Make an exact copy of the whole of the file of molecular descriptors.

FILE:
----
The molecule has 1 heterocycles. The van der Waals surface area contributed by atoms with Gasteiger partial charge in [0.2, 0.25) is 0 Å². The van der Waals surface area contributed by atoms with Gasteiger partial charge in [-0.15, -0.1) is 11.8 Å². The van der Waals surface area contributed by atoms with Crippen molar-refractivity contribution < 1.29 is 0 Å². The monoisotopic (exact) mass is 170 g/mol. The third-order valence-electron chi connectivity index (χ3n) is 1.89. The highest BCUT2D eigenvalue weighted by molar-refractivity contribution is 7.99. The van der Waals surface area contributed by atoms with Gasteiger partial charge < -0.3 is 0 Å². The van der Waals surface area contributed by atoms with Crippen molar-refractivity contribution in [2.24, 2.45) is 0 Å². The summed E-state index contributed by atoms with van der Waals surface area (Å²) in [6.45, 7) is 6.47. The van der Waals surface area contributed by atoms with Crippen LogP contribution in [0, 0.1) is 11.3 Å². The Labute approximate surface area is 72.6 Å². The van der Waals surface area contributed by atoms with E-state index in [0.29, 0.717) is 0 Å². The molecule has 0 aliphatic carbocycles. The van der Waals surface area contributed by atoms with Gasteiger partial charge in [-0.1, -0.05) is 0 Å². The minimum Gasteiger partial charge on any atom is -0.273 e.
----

The molecule has 1 heterocycles. The van der Waals surface area contributed by atoms with Gasteiger partial charge in [0.2, 0.25) is 0 Å². The van der Waals surface area contributed by atoms with Gasteiger partial charge in [-0.15, -0.1) is 11.8 Å². The van der Waals surface area contributed by atoms with Crippen molar-refractivity contribution < 1.29 is 0 Å². The monoisotopic (exact) mass is 170 g/mol. The third-order valence-electron chi connectivity index (χ3n) is 1.89. The highest BCUT2D eigenvalue weighted by molar-refractivity contribution is 7.99. The van der Waals surface area contributed by atoms with Gasteiger partial charge < -0.3 is 0 Å². The van der Waals surface area contributed by atoms with Crippen molar-refractivity contribution in [2.24, 2.45) is 0 Å². The summed E-state index contributed by atoms with van der Waals surface area (Å²) in [6.45, 7) is 6.47. The van der Waals surface area contributed by atoms with Crippen LogP contribution in [0, 0.1) is 11.3 Å². The Labute approximate surface area is 72.6 Å². The van der Waals surface area contributed by atoms with E-state index in [0.29, 0.717) is 0 Å². The molecule has 0 aliphatic carbocycles. The van der Waals surface area contributed by atoms with Gasteiger partial charge in [-0.1, -0.05) is 0 Å². The minimum Gasteiger partial charge on any atom is -0.273 e.